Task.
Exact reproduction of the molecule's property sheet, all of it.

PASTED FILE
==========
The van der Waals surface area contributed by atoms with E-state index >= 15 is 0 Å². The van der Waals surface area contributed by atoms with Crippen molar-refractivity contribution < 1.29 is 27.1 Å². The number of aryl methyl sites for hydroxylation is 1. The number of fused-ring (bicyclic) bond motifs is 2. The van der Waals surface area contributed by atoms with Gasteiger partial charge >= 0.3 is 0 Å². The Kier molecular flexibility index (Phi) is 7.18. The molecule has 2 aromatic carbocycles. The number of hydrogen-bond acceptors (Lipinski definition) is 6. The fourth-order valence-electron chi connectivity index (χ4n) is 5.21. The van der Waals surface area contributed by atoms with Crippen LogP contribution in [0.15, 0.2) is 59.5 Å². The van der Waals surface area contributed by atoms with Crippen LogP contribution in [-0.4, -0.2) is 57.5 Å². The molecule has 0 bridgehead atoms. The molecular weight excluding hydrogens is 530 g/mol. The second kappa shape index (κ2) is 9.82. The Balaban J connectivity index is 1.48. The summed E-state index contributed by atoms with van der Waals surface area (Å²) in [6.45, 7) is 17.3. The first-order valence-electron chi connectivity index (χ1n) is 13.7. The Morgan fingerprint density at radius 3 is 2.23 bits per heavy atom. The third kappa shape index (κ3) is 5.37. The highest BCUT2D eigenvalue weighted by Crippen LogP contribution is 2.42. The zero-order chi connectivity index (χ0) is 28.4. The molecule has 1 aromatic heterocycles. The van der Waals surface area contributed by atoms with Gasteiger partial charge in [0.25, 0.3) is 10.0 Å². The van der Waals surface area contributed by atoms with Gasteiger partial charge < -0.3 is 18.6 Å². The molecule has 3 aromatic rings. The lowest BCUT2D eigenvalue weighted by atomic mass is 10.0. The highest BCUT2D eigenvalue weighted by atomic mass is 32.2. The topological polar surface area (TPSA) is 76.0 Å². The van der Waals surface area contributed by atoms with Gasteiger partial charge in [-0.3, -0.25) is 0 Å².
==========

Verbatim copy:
The van der Waals surface area contributed by atoms with E-state index >= 15 is 0 Å². The van der Waals surface area contributed by atoms with Crippen molar-refractivity contribution < 1.29 is 27.1 Å². The number of aryl methyl sites for hydroxylation is 1. The number of fused-ring (bicyclic) bond motifs is 2. The van der Waals surface area contributed by atoms with Gasteiger partial charge >= 0.3 is 0 Å². The Kier molecular flexibility index (Phi) is 7.18. The molecule has 2 aromatic carbocycles. The number of hydrogen-bond acceptors (Lipinski definition) is 6. The fourth-order valence-electron chi connectivity index (χ4n) is 5.21. The van der Waals surface area contributed by atoms with Crippen LogP contribution in [0.15, 0.2) is 59.5 Å². The van der Waals surface area contributed by atoms with Crippen LogP contribution in [-0.4, -0.2) is 57.5 Å². The molecule has 0 bridgehead atoms. The molecular weight excluding hydrogens is 530 g/mol. The second kappa shape index (κ2) is 9.82. The Balaban J connectivity index is 1.48. The summed E-state index contributed by atoms with van der Waals surface area (Å²) in [6.45, 7) is 17.3. The first-order valence-electron chi connectivity index (χ1n) is 13.7. The Morgan fingerprint density at radius 3 is 2.23 bits per heavy atom. The third kappa shape index (κ3) is 5.37. The highest BCUT2D eigenvalue weighted by Crippen LogP contribution is 2.42. The zero-order chi connectivity index (χ0) is 28.4. The molecule has 1 aromatic heterocycles. The van der Waals surface area contributed by atoms with Gasteiger partial charge in [0.25, 0.3) is 10.0 Å². The van der Waals surface area contributed by atoms with Gasteiger partial charge < -0.3 is 18.6 Å². The molecule has 3 aromatic rings. The lowest BCUT2D eigenvalue weighted by atomic mass is 10.0. The highest BCUT2D eigenvalue weighted by atomic mass is 32.2. The topological polar surface area (TPSA) is 76.0 Å². The van der Waals surface area contributed by atoms with Gasteiger partial charge in [-0.3, -0.25) is 0 Å².